Food and Drug Administration order Juul Labs to stop selling vape devices

The U.S. Food and Drug Administration order Juul Labs Inc. to stop selling their vape devices and cartridges according to a report by Fox News.

“Today’s action is further progress on the FDA’s commitment to ensuring that all e-cigarette and electronic nicotine delivery system products currently being marketed to consumers meet our public health standards,” FDA Commissioner Robert Califf said in a statement announcing the move.

“The agency has dedicated significant resources to review products from the companies that account for most of the U.S. market,” he continued. “We recognize these make up a significant part of the available products and many have played a disproportionate role in the rise in youth vaping.”

The FDA acknowledged that it “has not received clinical information to suggest an immediate hazard associated” with the use of Juul’s devices or pods and said the agency’s marketing denial orders (MDOs) against the company because “there is insufficient evidence to assess the potential toxicological risks” of using the products.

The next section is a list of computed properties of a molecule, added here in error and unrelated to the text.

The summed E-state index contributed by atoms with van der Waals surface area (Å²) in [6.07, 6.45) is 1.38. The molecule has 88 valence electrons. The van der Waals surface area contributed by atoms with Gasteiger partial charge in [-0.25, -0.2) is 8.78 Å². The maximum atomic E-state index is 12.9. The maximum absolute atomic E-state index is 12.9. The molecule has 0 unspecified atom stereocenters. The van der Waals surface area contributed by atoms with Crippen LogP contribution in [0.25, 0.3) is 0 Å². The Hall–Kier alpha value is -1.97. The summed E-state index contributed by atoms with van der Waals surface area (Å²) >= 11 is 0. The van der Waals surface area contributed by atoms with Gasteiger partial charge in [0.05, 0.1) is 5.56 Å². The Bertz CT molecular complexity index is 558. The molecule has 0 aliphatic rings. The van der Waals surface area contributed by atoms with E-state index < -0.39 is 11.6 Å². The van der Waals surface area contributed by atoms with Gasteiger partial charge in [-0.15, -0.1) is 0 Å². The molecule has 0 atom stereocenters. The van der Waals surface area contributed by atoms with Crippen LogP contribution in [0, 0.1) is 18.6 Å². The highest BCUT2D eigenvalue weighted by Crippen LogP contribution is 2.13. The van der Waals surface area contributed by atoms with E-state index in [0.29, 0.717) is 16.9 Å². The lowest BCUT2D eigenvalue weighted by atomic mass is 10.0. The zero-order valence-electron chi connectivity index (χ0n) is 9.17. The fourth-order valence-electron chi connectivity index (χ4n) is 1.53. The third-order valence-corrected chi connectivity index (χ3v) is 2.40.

Juul has since disputed the FDA’s claims in a statement, saying they would appeal the agency’s decision:

“We respectfully disagree with the FDA’s findings and decision and continue to believe we have provided sufficient information and data based on high-quality research to address all issues raised by the agency,” Joe Murillo, Juul’s chief regulatory officer, said in a statement.

“We intend to seek a stay and are exploring all of our options under the FDA’s regulations and the law, including appealing the decision and engaging with our regulator,” Murillo said.

“We remain committed to doing all in our power to continue serving the millions of American adult smokers who have successfully used our products to transition away from combustible cigarettes, which remain available on market shelves nationwide.”

A Centers for Disease Control and Prevention (CDC) research from the previous year found that Vuse e-cigarettes are almost twice as popular among high schoolers who vape as Juul devices.